radio narrowcast: tate modern
radio narrowcast / performance / installation
tate modern 2016
This Radio Narrowcast is developed in response to the new Tate Modern opened to the public in June 2016. Drawing on the symptomatic acceleration of the ongoing gentrification processes on London’s South Bank the project asks critical questions about urban and spatial belonging, redevelopment, formal and informal networks and community formation.
The work was developed over the duration of one year in collaboration with the elderly visitors of Stones End Day Centre directly affected through the effects of gentrification in London. Working with the family archives, memories and histories of migration, sound scapes and performances the project has developed an interactive radio narrowcast manifested in the Studio C located in the main collection of the Tate Modern.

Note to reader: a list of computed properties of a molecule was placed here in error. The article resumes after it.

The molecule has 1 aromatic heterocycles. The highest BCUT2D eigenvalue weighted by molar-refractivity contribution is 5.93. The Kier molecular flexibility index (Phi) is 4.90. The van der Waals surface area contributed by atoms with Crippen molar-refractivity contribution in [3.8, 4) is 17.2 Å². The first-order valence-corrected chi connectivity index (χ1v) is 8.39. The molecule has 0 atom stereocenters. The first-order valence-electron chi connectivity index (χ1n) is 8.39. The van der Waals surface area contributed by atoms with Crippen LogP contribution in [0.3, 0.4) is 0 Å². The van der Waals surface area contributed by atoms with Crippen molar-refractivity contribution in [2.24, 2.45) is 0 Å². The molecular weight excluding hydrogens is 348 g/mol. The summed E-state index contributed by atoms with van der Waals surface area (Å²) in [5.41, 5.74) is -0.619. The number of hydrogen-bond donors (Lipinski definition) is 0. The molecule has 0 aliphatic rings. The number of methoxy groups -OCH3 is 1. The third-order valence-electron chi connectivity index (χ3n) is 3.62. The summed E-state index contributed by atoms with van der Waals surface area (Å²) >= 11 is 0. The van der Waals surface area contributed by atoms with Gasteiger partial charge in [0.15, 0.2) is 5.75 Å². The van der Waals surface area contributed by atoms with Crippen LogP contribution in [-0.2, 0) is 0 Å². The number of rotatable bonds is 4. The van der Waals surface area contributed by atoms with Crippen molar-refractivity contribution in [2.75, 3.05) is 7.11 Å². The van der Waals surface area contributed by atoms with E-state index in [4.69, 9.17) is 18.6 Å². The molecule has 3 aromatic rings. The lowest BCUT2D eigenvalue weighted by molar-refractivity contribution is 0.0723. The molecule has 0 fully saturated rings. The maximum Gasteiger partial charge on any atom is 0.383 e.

As opposed to Radio Broadcast, Radio Narrowcast does not rely on a technologised, distanced and unidirectional one-to-many transmission. Instead a narrowcast can be seen as a site-specific and collaborative practice that derives from the methodologies of listening and prioritises pragmatic concerns of a particular neighbourhood, group of people or individuals. Questioning the functionality of the radio studio, opening it up and ambiguously interchanging the roles between listeners and broadcasters, narrowcasts can include, yet does not require radio technology or technology a priory. The radio take over of the Studio C in the Boiler House has considered radio transmission within the overarching questions of process, agency and intentionality of practice: Who processes what for whom? What is the process? And to what end is it processed?
Enormous gratitude for this particular Radio Narrowcast: Michele Fuirer, Victoria Ivanova, Emily Stone, Alexa Lowe, Age UK Lewisham & Southwark, Stones End Day Centre, Blackfriars Settlement and visitors of Tate Modern.